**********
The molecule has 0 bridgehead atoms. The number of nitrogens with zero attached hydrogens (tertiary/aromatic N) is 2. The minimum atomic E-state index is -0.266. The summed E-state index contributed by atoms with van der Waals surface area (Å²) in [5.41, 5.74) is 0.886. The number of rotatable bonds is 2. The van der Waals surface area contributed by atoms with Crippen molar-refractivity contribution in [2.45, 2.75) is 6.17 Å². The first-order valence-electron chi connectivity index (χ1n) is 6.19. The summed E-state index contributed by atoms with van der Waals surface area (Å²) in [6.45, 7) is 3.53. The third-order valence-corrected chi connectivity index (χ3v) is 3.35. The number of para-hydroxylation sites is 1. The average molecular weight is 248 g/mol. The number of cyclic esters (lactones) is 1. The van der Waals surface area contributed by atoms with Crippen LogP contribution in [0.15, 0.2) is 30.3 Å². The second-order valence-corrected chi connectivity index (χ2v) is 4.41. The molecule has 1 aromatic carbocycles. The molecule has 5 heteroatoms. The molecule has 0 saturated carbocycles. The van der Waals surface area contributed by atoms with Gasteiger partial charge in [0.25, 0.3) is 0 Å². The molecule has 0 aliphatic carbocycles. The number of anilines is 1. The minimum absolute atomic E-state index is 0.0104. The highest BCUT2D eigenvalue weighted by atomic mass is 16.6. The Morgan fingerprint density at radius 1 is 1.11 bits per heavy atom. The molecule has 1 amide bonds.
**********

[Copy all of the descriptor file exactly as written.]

The molecule has 0 bridgehead atoms. The number of nitrogens with zero attached hydrogens (tertiary/aromatic N) is 2. The minimum atomic E-state index is -0.266. The summed E-state index contributed by atoms with van der Waals surface area (Å²) in [5.41, 5.74) is 0.886. The number of rotatable bonds is 2. The van der Waals surface area contributed by atoms with Crippen molar-refractivity contribution in [2.45, 2.75) is 6.17 Å². The first-order valence-electron chi connectivity index (χ1n) is 6.19. The summed E-state index contributed by atoms with van der Waals surface area (Å²) in [6.45, 7) is 3.53. The third-order valence-corrected chi connectivity index (χ3v) is 3.35. The number of para-hydroxylation sites is 1. The average molecular weight is 248 g/mol. The number of cyclic esters (lactones) is 1. The van der Waals surface area contributed by atoms with Crippen LogP contribution in [0.15, 0.2) is 30.3 Å². The second-order valence-corrected chi connectivity index (χ2v) is 4.41. The molecule has 1 aromatic carbocycles. The molecule has 5 heteroatoms. The molecule has 0 saturated carbocycles. The van der Waals surface area contributed by atoms with Gasteiger partial charge in [0.25, 0.3) is 0 Å². The molecule has 0 aliphatic carbocycles. The number of anilines is 1. The minimum absolute atomic E-state index is 0.0104. The highest BCUT2D eigenvalue weighted by atomic mass is 16.6. The Morgan fingerprint density at radius 1 is 1.11 bits per heavy atom. The molecule has 1 amide bonds.